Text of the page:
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  • Aline "Macha" O'Brien
    Aline "Macha" O'Brien says #
    I'd love to do this -- sign up -- but so far I have no option. There are several mass vaccination sites around the SF Bay Area, b

Posted by on in Studies Blogs
Made in God's Image

My friend and I were having a conversation the other day. I was relating the story of my journey to South Africa and my trip to Robben Island, but more specifically the powerful effect the artwork on the prison walls had on me. This artwork was significant because the prisoners on Robben Island were overwhelmingly African, yet there was a picture of a white Jesus on the walls. My friend couldn't understand why African prisoners would choose to draw a picture of a white Jesus on the wall until I explained to him the historical significance of the missionary movement in Africa and specifically how white privilege played a part in the conversion of slaves to Christianity. 

"That is so sad." He commented, half in shock. And I must agree with him. As a Pagan, I draw strength and comfort from the concept that my deities come in many shapes and sizes. They are not limited by gender or sexual expression, size or natural status. In essence I can find in my deities the diversity of expression that reflects my own humanity and allows me to connect with them on a deeper level. For Christians, this is limited by their monotheistic view of God Himself. Who gets to determine what God looks like? In many cases that question is answered by whoever is in power.

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Title: Of Kindred and Stardust

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Posted by on in Culture Blogs
Curse You, Narendra Modi

Curse you, Narendra Modi.

You're shooting all my nice, simplistic binaries to bloody red rags.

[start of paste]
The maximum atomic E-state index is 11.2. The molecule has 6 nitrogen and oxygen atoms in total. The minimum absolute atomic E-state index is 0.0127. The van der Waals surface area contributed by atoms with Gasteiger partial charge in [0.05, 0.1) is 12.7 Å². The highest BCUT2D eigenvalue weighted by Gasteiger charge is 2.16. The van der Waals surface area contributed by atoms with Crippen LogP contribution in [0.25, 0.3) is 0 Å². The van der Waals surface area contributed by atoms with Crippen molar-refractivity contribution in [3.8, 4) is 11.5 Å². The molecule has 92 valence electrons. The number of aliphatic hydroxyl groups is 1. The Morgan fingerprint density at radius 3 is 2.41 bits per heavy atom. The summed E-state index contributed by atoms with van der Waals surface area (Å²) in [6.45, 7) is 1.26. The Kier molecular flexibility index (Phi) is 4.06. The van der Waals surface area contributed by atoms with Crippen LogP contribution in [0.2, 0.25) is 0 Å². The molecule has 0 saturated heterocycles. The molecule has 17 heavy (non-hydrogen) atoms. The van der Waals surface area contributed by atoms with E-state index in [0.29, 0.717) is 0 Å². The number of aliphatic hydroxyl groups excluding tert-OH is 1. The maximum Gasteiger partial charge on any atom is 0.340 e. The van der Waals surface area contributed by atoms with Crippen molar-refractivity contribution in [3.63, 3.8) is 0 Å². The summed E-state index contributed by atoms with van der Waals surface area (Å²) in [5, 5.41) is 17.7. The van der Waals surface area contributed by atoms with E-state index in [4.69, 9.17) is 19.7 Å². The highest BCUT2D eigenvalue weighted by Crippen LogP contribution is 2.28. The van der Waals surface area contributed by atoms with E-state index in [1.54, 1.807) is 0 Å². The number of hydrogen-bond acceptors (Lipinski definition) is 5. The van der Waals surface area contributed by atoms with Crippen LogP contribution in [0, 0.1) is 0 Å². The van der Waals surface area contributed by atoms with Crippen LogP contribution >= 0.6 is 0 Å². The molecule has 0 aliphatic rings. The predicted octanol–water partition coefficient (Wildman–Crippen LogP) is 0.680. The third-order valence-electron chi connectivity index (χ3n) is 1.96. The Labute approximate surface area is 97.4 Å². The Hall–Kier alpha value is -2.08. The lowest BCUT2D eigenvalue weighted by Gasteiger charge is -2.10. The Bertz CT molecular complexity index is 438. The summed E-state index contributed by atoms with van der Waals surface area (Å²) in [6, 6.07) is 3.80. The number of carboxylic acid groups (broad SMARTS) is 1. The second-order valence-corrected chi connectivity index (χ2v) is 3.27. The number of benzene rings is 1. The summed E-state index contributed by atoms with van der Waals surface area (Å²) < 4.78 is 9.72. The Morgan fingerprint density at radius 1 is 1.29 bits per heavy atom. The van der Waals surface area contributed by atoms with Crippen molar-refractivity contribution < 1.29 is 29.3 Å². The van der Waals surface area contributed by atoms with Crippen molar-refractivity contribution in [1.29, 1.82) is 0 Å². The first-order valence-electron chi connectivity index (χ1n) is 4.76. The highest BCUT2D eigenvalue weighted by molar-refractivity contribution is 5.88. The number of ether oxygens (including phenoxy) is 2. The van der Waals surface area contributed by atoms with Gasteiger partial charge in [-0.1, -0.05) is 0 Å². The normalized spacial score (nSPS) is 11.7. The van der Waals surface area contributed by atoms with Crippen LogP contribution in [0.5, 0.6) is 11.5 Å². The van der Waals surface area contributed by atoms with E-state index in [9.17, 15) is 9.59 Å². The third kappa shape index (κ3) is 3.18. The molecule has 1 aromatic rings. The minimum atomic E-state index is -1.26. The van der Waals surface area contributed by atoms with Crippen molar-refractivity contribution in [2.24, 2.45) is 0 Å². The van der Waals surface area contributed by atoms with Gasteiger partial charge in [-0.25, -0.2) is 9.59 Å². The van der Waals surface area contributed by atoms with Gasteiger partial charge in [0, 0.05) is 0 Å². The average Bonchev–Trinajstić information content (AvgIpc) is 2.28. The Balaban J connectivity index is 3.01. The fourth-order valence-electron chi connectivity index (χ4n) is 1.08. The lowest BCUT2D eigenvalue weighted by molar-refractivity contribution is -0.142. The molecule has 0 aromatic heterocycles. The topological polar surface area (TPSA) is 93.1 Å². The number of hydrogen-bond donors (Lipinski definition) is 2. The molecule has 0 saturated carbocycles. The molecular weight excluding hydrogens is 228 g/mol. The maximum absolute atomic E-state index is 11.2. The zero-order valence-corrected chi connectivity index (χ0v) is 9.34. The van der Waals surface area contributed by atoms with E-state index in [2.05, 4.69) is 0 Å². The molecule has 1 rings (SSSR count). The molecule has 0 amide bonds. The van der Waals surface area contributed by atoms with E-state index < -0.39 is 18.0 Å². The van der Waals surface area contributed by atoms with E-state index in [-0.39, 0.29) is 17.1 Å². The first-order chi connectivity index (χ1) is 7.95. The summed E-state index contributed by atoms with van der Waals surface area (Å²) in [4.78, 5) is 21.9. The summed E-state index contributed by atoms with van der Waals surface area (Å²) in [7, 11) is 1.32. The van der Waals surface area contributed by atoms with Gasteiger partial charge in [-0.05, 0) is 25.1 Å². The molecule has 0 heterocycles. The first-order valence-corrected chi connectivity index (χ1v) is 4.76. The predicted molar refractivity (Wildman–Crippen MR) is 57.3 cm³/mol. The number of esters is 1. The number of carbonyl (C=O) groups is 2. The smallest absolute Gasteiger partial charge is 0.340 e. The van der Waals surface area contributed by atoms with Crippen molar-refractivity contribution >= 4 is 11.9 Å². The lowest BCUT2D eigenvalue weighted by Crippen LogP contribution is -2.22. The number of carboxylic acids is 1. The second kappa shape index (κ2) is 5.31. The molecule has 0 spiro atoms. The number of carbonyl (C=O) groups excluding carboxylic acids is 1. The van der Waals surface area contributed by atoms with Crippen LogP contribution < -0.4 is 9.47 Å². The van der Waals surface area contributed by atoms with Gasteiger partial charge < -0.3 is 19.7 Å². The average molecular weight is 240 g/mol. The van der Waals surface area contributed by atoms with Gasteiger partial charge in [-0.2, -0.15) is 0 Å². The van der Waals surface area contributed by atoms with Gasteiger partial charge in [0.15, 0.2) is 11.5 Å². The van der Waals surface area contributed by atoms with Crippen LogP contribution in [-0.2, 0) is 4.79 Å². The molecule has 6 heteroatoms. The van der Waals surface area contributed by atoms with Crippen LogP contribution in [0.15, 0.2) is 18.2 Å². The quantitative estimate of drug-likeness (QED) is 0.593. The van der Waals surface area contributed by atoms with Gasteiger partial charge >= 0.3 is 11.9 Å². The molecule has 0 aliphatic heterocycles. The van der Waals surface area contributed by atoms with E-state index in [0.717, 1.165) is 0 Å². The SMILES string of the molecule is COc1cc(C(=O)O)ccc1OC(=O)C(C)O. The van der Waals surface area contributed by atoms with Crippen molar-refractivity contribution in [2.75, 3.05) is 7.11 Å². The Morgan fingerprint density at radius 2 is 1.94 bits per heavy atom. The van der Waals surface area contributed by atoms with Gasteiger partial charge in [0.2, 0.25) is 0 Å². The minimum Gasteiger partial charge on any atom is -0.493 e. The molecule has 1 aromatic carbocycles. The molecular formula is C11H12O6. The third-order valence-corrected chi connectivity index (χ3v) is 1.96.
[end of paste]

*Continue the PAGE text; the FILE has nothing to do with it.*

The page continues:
Monotheism = narrow-minded, intolerant, exclusionist.

Polytheism = broad-minded, accepting, inclusionist.

Here's a nice, pat example of Binary-Think that I suspect many pagans are familiar with. History provides us with just enough buttressing examples to make it look almost convincing.

Then along comes bloody-minded Indian premier Narendra Modi with his anti-Muslim Hindutva-Think, thus proving—insofar, at least, as Hinduism may be said to be polytheistic—that polytheists are just as capable of narrow, intolerant, exclusionary thinking (and behavior) as any monotheist.

As if we didn't already know as much from our own community.

Of course, we could make excuses.

We could say: Hinduism isn't really polytheist.

We could say: Hindutva isn't Hinduism, it's a misuse of Hinduism.

We could say: They're not real Hindus.

These, of course, are the same lame, unsatisfying excuses that everyone else makes when their co-religionists act badly.

Or, with a little more thought, we could say: In the policies of the Indian Right we see polytheism aping monotheism at its worst.

We could say: Here we see polytheism reconceived monotheistically.

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Posted by on in Culture Blogs